President Moon express regret over N.K. not informing Seoul of dam discharge
The chief executive made the comment during a visit to Gunnam Dam, which lies downriver from the North's Hwanggang Dam, aides to the president said.
Earlier in the week, Hwanggang's floodgates opened to release water down the Imjin River that flows through South Korea into the Yellow Sea. The discharge caused water to rise to record-high levels and forced local authorities in the northern Gyeonggi region to order evacuations of low lying areas.
"If the North informed us of discharge plans, it would have greatly helped us control water levels at the Gunnam flood control dam, but it is a shame that this has not been the case," Moon told water resource management officials. He pointed out that the two sides agreed in the past to share such information, but that agreement has not been carried out.
Moon said that in light of the lack of information coming out of the North, the South needs to check the weather reports carefully and plan ahead in anticipation of water being discharged without warning.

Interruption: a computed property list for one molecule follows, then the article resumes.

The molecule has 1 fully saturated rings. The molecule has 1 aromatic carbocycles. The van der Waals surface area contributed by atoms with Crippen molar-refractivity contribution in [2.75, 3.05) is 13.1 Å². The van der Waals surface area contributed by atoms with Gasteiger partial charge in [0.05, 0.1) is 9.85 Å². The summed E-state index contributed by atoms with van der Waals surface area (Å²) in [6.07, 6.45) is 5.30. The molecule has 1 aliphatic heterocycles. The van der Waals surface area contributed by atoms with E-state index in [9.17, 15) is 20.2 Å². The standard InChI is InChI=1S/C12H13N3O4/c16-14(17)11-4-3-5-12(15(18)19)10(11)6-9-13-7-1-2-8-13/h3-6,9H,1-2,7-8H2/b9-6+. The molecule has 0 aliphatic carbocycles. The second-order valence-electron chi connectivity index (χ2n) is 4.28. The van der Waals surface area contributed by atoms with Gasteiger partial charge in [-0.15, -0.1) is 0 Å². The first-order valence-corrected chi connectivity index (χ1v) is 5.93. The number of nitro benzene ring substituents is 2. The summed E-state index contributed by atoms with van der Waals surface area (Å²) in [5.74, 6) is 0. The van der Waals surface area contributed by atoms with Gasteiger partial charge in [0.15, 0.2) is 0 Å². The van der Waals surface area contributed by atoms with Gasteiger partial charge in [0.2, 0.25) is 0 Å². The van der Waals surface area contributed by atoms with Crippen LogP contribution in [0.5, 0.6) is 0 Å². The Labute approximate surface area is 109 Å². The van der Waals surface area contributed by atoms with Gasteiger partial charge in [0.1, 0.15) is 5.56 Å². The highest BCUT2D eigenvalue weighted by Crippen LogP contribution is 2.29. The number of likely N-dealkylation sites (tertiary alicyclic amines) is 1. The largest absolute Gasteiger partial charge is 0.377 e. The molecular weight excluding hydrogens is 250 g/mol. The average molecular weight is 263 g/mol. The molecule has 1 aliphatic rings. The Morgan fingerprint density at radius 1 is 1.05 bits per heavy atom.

"It is imperative that there is no damage downriver so our dam operator needs to work closely with Yeoncheon County and Paju City," Moon said. The country and city can be directly impacted by rising water levels on the Imjin.
During the visit, Gunnam Dam authorities said that they have set up various contingency plans related to developments in the North.
An official told the president that even in the worst-case scenario of the Hwanggang Dam giving way, the South will be able to handle the situation to reduce damage.
Besides visiting the dam, Moon visited a temporary shelter for displaced people in the region to pledge quick relief and assistance. (Yonhap).